Finally, being a commodity traded on the CBOT should go a long way toward removing some of the stigmas attached to this industry. This improved image is needed to change the way the environmental community and the general public views the scrap tire industry.
While we believe the increased demand for scrap-tire-generated products can be sustained by industry, state government programs still can have a direct impact on the marketplace.
How can a regulatory agency assist in the continued growth of environmentally sound and cost-efficient markets? Level the playing field by designing and imple-menting a comprehensive program.
In our view, a comprehensive state scrap tire program has several key elements. They are:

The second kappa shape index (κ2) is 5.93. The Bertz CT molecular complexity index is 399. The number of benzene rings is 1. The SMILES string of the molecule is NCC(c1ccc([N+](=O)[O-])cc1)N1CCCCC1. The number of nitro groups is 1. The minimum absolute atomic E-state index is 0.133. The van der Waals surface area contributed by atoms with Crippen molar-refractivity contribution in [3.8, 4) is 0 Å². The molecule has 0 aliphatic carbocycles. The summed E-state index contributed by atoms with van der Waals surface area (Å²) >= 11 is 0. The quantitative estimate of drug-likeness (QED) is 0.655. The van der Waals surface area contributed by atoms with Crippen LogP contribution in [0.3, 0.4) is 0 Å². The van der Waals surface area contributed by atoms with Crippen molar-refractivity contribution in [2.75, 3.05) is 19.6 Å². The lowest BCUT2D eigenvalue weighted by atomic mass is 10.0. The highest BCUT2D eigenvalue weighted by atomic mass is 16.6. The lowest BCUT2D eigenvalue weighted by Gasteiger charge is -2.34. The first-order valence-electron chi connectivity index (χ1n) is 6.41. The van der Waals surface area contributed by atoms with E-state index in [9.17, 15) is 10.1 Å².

1) An effective program of permitting or licensing of haulers and processors;
2) A market development program for scrap tire end-users;
3) A stockpile abatement program, based on the rate of market development;
4) Limited-period funding, based on appropriate and dedicated user fees, to initiate the program, assist in market development and aid in stockpile abatement;
5) An effective system of accountability, e.g. manifests; and
6) As markets develop, a phased ban on landfilling scrap tires.
The combination of effective scrap tire regulation, sound business management and comprehensive technical information will, over time, result in development of increased market demand.
How will we know if, and when, progress is being made? Look for the lowering of tipping fees.
Success begets success. With the continued increase in scrap tire applications, and with the greater publicity about these expanding uses, we anticipate achieving the goal of sufficient market demand for all the annually generated scrap tires by the year 2000.
Mr. Blumenthal is executive director of the Scrap Tire Management Council in Washington.